The traditional type of Native American totem pole often serves as a visual record of the history of a family or tribe. In some, specific events are captured and other types of Native American totem pole feature a telling of a particular tribe’s spiritual traditions, such as a creation story.
While often anthropologists and others who study the Native American totem pole may disagree on the purpose of the totem pole or its roots in indigenous culture – with some believing it to be a post European art and others believing it to have a long history in native culture – one thing is certainly true. The Native American totem pole captures the imagination with its skillful carving and fascinating symbolism.
The Native American totem pole is not a part of all indigenous cultures, as not all tribes lived in areas or in ways that made these items practical or possible. This form of visual art is primarily the expression of native peoples that lived in and around heavily forested areas, where they would have access to the materials required for the making of the Native American totem pole, and those who lived a less nomadic lifestyle than other tribes. Anthropologists point out that as the European came to hold more land that the indigenous peoples were forced to curtail their nomadic lifestyles and stay on the lands allotted them, relating this to the development of this art form.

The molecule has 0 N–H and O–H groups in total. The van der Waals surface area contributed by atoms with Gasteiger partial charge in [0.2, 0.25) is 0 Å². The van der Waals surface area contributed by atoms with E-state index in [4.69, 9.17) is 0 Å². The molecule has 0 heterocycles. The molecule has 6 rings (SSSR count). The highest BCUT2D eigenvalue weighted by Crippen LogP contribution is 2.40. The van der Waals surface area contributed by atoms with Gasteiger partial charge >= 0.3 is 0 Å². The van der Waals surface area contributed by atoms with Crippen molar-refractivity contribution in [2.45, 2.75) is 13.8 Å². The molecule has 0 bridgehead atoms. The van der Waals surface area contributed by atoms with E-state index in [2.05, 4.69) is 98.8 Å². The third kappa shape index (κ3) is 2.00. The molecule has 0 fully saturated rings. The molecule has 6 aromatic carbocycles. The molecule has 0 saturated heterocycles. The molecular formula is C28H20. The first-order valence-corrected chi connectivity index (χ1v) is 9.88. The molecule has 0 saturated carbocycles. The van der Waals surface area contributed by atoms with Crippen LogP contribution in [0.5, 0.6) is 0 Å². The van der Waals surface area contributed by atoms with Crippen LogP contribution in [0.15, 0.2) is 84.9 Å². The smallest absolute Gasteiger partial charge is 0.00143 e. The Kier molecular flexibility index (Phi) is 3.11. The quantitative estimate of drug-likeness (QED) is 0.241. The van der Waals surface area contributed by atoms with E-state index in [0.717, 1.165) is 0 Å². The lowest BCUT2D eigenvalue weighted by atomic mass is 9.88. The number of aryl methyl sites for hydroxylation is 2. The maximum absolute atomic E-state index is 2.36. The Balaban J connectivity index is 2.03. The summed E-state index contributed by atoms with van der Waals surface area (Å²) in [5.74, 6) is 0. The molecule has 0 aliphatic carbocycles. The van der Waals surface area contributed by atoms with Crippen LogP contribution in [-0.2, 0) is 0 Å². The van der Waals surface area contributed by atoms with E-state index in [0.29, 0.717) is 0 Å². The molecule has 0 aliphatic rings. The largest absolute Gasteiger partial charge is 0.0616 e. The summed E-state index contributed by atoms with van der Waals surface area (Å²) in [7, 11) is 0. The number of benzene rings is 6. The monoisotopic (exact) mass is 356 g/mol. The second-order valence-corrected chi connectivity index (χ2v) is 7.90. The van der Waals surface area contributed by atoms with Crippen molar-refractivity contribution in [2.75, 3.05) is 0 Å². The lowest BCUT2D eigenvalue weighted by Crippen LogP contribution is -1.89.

The figures and forms used in the creation of a traditional type of Native American totem pole are those that are familiar to the specific culture within which it is made, which allows the pole to be read and to impart its particular history or story. Thus, there may be varied symbolism between tribes, though certain figures found on some types of Native American totem poles may have a somewhat universal meaning among indigenous peoples.
This art continues today, with the Native American totem pole still in use for recording family and tribe history and special events. Fascinating and often haunting, the Native American totem pole is rich with symbolism and meaning, both in a historic context and a modern one.